For the theme of Time, we at Librarti chose an artist’s book by John Baldessari that was first published in 1975 by Centro Di and the Sonnabend Gallery in Paris on occasion of the exhibition held at the Stedelijk Museum in Amsterdam held between November 1975 and January 1976.
John Baldessari, who passed away in January of this year at 88 years of age, was one of the most important artists in the international Conceptual Art movement.
Baldessari won the Leone d’Oro prize at the Venice Biennale in 2009. In the 1960s and 70s he was an extraordinary innovator who transformed the way in which future generations created art. He seduced viewers with his humor, his conceptual art and its prolific appropriation of media imagery using unconventional methods which convey subtle considerations.
Baldessari’s boundless curiosity drove his prodigious creative output, making him an imposing figure in the art world. His ‘text and image’ paintings from the mid-1960s are widely acknowledged as some of the first examples of Conceptual Art.
His photography from the 1980s, derived from film frames, is considered fundamental for the development of art based on the appropriation of imagery which addresses the social and cultural impact of mass media. Baldessari’s exploration of written and visual language questions the very nature of communication (a subject which becomes evermore complex as technology progresses).
Baldessari always kept apace with his times — even his most recent work is in line with the changes in contemporary art and culture — never repeating himself or being mired in the past. Emblematic of this attitude towards his own work was when he burnt all his old pieces in a notorious performance aptly entitled The Cremation Project (1970). After having destroyed over one hundred pieces produced between 1953 and 1966, the artist had the remains cremated in a sort of ‘artistic funeral’. Baldessari then used the ashes as an ingredient for cookies which he later placed in an urn whose bronze plaque displayed the dates of birth — and death — of the paintings whose remains it contained. He also included the recipe he used to make the cookies.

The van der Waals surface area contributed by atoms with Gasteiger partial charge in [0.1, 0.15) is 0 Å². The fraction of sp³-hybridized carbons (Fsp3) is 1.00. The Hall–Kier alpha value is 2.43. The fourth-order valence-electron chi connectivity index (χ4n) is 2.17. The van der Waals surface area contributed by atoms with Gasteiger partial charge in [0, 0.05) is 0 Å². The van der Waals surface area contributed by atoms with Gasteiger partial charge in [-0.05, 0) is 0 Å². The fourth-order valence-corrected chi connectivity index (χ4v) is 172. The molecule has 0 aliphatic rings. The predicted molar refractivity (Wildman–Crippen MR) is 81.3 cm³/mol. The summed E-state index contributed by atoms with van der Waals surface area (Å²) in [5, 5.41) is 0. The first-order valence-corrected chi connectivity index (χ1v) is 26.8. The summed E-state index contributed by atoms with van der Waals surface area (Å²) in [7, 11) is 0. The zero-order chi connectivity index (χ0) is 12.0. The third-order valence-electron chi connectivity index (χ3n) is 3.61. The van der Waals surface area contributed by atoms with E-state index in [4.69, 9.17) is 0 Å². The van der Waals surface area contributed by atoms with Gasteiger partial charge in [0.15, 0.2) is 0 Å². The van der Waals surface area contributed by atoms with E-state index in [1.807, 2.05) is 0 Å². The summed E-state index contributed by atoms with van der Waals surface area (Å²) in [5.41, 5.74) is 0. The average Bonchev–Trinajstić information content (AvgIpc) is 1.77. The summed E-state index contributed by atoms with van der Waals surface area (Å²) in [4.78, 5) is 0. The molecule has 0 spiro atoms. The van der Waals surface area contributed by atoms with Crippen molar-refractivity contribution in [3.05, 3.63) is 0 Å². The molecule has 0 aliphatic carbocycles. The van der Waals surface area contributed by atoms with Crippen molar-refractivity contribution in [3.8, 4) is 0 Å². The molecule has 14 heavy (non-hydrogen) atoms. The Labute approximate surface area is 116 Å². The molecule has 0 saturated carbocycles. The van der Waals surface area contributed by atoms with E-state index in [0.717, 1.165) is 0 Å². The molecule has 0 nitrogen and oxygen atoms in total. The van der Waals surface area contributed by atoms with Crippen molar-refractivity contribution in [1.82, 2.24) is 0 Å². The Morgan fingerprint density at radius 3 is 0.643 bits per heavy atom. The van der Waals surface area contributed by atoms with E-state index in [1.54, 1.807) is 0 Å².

Baldessari worked with various mediums and forms, creating paintings, films, videos, prints, photographs, texts, drawings, sculptures, and, of course, books. He created a great number of artist’s books, amongst which the following are especially worth noting: Choosing: Green Beans (Edizioni Toselli, 1972), Ingres and Other Parables (Studio International Publications, 1972), and Throwing Three Balls in the Air to Get a Straight Line (Best of Thirty-Six Attempts) (Giampaolo Prearo Editore e Galleria Toselli, 1973).
Four Events and Reactions
BY John Baldessari
Centro Di, Firenze / Galerie Sonnabend, PARIS
format: 18 x 12,5 cm
52 pages, 48 illustrations b/n
buy the book
In Four Events and Reactions, through black and white photographs we view four events and the reactions they generate, as communicated by the facial expressions of a woman. On the left page the event is shown, on the right, the woman’s reaction. The four narrated events are listed at the start of the volume: 1. Putting a finger in milk; 2. Touching a cactus; 3. Putting out a cigarette; 4. Pushing a plate off a table.
The pages are ordered in a time sequence, each photo illustrates the moment of action and the resulting reaction: it is a work of veritable visual narration. It is as if the four sequences are like four video clips that can be viewed through the book’s pages. The woman’s facial expressions change, we clearly see her reactions of annoyance and mild pain induced by the tactile, gustative, and auditory senses.
This volume is a perfect example of the artist’s book: it is a piece whose aim is not to provide information, it does not intend to present Baldessari’s work, or highlight his artistic profile. We are simply offered scenes to view, study, and perceive.
Centro Di publishing house was founded in Florence by Ferruccio and Alessandra Marchi in 1968. Today, Centro Di is directed by Ginevra Marchi and specialises in the publication of books on art history, architecture, and the decorative arts — including exhibition catalogues, monographs, conference proceedings, museum catalogues, and periodicals.
Until 2004, Centro Di was both a publishing house and bookstore. When the bookstore was closed an archive consisting of 20,000 titles published between the 1960s and 80s (including exhibition catalogs, artist’s books, and publications on specialized topics) was left behind.
In June 2018, Centro Di opened Gallibreria, a space where thematic exhibitions of books from various private collections are presented. Gallibreria’s inauguration featured an exhibition of artist’s books selected from the Centro Di archives and artist Maurizio Nannucci’s personal archive.
In 2018, with the collaboration of curators Alberto Salvadori and Giacomo Zaganelli, Centro Di created a new series of books dedicated to Italy, XXI. Guide d’artista.
Centro Di also publishes the following periodicals: Perspective (in collaboration with the Universities of Siena and Napoli); OPD Restauro, Opificio delle Pietre Dure’s annual bulletin; Mitteilungen des kunsthistorischen Institutes in Florenz by the German Institute of Art History in Florence; and the Rivista di Storia della Miniatura, the annual publication of the International Society of the the same name.